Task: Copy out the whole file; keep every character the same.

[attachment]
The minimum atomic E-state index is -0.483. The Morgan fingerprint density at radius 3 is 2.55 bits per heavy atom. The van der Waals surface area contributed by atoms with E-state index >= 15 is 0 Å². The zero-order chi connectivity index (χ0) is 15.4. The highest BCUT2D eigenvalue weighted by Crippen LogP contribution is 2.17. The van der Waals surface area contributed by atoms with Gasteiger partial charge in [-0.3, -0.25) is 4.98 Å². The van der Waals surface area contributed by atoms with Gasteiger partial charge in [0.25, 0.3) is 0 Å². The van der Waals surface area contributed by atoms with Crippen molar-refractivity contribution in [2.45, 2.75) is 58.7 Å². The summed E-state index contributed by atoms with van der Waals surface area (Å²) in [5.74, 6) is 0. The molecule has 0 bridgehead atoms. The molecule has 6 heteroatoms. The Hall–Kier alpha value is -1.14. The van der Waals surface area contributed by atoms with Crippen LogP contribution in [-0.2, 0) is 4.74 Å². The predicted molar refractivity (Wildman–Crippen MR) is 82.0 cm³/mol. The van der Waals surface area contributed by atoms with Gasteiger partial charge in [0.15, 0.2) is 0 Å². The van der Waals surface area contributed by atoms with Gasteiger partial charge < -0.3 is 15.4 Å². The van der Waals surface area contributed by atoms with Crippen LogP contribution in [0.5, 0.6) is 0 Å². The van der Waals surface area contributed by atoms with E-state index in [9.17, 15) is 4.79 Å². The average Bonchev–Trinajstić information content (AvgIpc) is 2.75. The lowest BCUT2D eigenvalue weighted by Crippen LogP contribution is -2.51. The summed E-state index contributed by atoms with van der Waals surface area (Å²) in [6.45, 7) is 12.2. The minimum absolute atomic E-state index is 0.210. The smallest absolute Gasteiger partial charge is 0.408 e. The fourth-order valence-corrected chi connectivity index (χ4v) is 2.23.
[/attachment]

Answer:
The minimum atomic E-state index is -0.483. The Morgan fingerprint density at radius 3 is 2.55 bits per heavy atom. The van der Waals surface area contributed by atoms with E-state index >= 15 is 0 Å². The zero-order chi connectivity index (χ0) is 15.4. The highest BCUT2D eigenvalue weighted by Crippen LogP contribution is 2.17. The van der Waals surface area contributed by atoms with Gasteiger partial charge in [-0.3, -0.25) is 4.98 Å². The van der Waals surface area contributed by atoms with Gasteiger partial charge in [0.25, 0.3) is 0 Å². The van der Waals surface area contributed by atoms with Crippen molar-refractivity contribution in [2.45, 2.75) is 58.7 Å². The summed E-state index contributed by atoms with van der Waals surface area (Å²) in [5.74, 6) is 0. The molecule has 0 bridgehead atoms. The molecule has 6 heteroatoms. The Hall–Kier alpha value is -1.14. The van der Waals surface area contributed by atoms with Crippen LogP contribution in [-0.2, 0) is 4.74 Å². The predicted molar refractivity (Wildman–Crippen MR) is 82.0 cm³/mol. The van der Waals surface area contributed by atoms with Gasteiger partial charge in [0.15, 0.2) is 0 Å². The van der Waals surface area contributed by atoms with Gasteiger partial charge < -0.3 is 15.4 Å². The van der Waals surface area contributed by atoms with Crippen LogP contribution in [0.5, 0.6) is 0 Å². The van der Waals surface area contributed by atoms with E-state index in [9.17, 15) is 4.79 Å². The average Bonchev–Trinajstić information content (AvgIpc) is 2.75. The lowest BCUT2D eigenvalue weighted by Crippen LogP contribution is -2.51. The summed E-state index contributed by atoms with van der Waals surface area (Å²) in [6.45, 7) is 12.2. The minimum absolute atomic E-state index is 0.210. The smallest absolute Gasteiger partial charge is 0.408 e. The fourth-order valence-corrected chi connectivity index (χ4v) is 2.23.